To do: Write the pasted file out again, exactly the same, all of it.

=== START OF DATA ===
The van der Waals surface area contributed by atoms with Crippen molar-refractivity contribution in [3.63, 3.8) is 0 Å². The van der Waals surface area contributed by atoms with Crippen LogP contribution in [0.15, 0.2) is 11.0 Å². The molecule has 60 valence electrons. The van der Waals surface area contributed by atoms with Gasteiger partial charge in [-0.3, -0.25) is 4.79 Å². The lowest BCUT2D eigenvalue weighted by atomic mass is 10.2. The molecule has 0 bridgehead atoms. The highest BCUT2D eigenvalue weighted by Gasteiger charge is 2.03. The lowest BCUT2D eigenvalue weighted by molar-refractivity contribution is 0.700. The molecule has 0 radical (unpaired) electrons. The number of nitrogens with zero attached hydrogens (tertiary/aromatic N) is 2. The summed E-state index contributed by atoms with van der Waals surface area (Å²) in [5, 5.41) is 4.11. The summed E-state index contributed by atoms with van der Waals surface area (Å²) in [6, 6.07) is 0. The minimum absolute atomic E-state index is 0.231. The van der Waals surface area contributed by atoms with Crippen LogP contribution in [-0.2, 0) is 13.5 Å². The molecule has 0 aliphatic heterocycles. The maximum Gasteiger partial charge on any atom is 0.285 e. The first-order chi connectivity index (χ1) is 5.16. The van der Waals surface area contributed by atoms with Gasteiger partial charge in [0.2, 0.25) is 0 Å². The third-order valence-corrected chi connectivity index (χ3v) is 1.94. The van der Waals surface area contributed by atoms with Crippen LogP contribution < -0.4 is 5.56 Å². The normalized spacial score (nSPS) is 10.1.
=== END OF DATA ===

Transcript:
The van der Waals surface area contributed by atoms with Crippen molar-refractivity contribution in [3.63, 3.8) is 0 Å². The van der Waals surface area contributed by atoms with Crippen LogP contribution in [0.15, 0.2) is 11.0 Å². The molecule has 60 valence electrons. The van der Waals surface area contributed by atoms with Gasteiger partial charge in [-0.3, -0.25) is 4.79 Å². The lowest BCUT2D eigenvalue weighted by atomic mass is 10.2. The molecule has 0 bridgehead atoms. The highest BCUT2D eigenvalue weighted by Gasteiger charge is 2.03. The lowest BCUT2D eigenvalue weighted by molar-refractivity contribution is 0.700. The molecule has 0 radical (unpaired) electrons. The number of nitrogens with zero attached hydrogens (tertiary/aromatic N) is 2. The summed E-state index contributed by atoms with van der Waals surface area (Å²) in [5, 5.41) is 4.11. The summed E-state index contributed by atoms with van der Waals surface area (Å²) in [6, 6.07) is 0. The minimum absolute atomic E-state index is 0.231. The van der Waals surface area contributed by atoms with Crippen LogP contribution in [-0.2, 0) is 13.5 Å². The molecule has 0 aliphatic heterocycles. The maximum Gasteiger partial charge on any atom is 0.285 e. The first-order chi connectivity index (χ1) is 5.16. The van der Waals surface area contributed by atoms with Gasteiger partial charge in [0.2, 0.25) is 0 Å². The third-order valence-corrected chi connectivity index (χ3v) is 1.94. The van der Waals surface area contributed by atoms with Crippen LogP contribution < -0.4 is 5.56 Å². The normalized spacial score (nSPS) is 10.1.